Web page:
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Harnessing Hibernate (Englisch) Taschenbuch – 13. Mai 2008


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"Harnessing Hibernate" is an ideal introduction to the popular framework that lets Java developers work with information from a relational database easily and efficiently. Databases are a very different world than Java objects, and they often involve people with different skills and specializations. With Hibernate, bridging these two worlds is significantly easier, and with this book, you can get up to speed with Hibernate quickly. Rather than present you with another reference, "Harnessing Hibernate" lets you explore the system, from download and configuration through a series of projects that demonstrate how to accomplish a variety of practical goals.The new edition of this concise guide walks you through Hibernate's primary features, which include mapping from Java classes to database tables, and from Java data types to SQL data types. You will also learn about Hibernate's data query and retrieval facilities, and much more. By reading and following along with the examples, you can get your own Hibernate environment set up quickly and start using it for real-world tasks right away."

Harnessing Hibernate" teaches you how to: perform Object/Relational mapping; work with persistent data from Java code; work with groups and relationships between objects; extend Hibernate's rich type support for your own needs; simplify query creation using criteria and examples; use the Hibernate Query Language (HQL) and understand how it differs from SQL; use Hibernate in conjunction with Spring; and use Hibernate in conjunction with other packages, such as the Stripes web framework and the Eclipse IDE. Once you're past the first few chapters, you can jump to topics that you find particularly interesting or relevant. All background material and explanations of how Hibernate works and why is in the service of a focused task. Source code can be downloaded from the book's website. If using SQL is an uncomfortable chore, "Harnessing Hibernate" offers you an effective and trouble-free method for working with the information you store in your applications.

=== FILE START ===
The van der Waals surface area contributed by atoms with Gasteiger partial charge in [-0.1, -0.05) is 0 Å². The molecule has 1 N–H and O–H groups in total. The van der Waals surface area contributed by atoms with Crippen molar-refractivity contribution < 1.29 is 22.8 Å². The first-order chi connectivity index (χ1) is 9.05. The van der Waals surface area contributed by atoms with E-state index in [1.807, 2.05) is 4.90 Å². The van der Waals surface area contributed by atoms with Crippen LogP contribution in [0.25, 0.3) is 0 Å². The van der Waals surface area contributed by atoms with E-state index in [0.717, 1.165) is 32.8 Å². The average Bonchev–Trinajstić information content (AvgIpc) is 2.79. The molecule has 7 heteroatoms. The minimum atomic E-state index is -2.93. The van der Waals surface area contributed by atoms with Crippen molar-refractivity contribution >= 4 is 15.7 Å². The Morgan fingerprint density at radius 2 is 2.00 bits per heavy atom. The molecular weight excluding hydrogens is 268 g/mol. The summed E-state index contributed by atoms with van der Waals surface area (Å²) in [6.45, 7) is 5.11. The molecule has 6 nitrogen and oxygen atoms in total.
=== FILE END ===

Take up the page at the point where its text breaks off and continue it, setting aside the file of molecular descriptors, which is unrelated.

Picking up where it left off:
Über den Autor und weitere Mitwirkende

James Elliott is a senior software engineer at Berbee, with fifteen years' professional experience as a systems developer. He started designing with objects well before work environments made it convenient, and has a passion for building high-quality Java tools and frameworks to simplify the tasks of other developers.Tim is a professional singer/programmer living and working in the Chicago area. He prefers Emacs to vi. Tim discovered programming on a TRS-80, and went on to study (and subsequently forget) Electrical Engineering at UVA. In his free time Tim likes to sleep, study music, build toys with microcontrollers, and participate in open source projects. Tim is active in the Jakarta Commons.Ryan Fowler is a software engineer at Berbee in Madison, WI. He programmed Basic on Apple II machines for a while in elementary school at St. Stephen School in Grand Rapids, MI. He returned to coding in the computer science department at Alma College in Alma, MI while earning his bachelor's degree. Ryan skis, sails and rounds life out with some guitar playing when there's no snow or wind.